passage of river- and sea-going LNG tankers. Moreover, the river
links important gas-consumption centres (metropolitan and industrial
areas) in Romania, Serbia, Hungary, the Slovak Republic and Austria,
as well as main gas storage facilities and a variety of gas supply
routes. The Romanian Government is planning the construction of
an LNG terminal in Constanta for importing LNG from Azerbaijan via
Georgian gas liquefaction facilities. With the European Union’s
support, this project could be expanded in order to involve neighbouring
countries and to provide them with access to strategically important
38. With a view to fostering economic co-operation and multimodal
transport links in central Europe, there have been renewed efforts
to link up the Danube with the North Sea and the Baltic Sea via
artificial canals and the Elbe and Oder rivers. Czech, Slovak and
Austrian investors are looking forward to the realisation of the Danube-Oder-Elbe
Canal project in the framework of the EU’s Trans-European Transport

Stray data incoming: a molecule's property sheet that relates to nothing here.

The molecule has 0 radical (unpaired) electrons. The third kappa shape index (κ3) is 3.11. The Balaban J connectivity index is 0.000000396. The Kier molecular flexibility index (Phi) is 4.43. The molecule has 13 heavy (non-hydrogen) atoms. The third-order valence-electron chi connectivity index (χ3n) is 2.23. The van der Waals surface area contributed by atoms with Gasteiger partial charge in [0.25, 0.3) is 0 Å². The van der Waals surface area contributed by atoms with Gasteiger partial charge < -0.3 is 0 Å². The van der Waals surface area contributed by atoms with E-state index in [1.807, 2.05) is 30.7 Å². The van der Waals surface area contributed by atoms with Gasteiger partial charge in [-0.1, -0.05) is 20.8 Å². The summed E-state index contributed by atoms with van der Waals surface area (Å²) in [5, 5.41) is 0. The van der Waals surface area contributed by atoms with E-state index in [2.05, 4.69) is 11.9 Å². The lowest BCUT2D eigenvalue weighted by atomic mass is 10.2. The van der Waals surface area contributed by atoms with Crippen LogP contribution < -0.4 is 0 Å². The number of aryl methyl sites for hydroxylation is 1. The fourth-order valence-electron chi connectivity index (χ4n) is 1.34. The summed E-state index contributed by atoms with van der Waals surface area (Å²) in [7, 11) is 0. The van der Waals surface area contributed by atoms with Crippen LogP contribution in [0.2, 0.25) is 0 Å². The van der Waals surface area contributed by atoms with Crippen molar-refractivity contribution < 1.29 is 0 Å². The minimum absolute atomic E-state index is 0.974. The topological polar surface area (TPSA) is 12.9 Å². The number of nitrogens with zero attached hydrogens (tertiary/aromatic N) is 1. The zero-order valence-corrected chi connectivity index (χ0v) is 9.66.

Networks and the European Agreement on Main Inland Waterways of
International Importance. This project aims to eliminate missing
links in the waterways network. Its implementation would enable
the region’s countries to maximise the benefits of trade, including
via expanded facilities for the transport of commodities such as
LNG and their storage in existing underground reservoirs in the
south-eastern part of the Czech Republic, western part of the Slovak
Republic and eastern Austria.
39. When assessing the economic and environmental feasibility
of this strategic project, the need to remedy the effects of long-term
neglect of water transport development in central Europe clearly
comes to the forefront. Considering the importance of the Danube-Oder-Elbe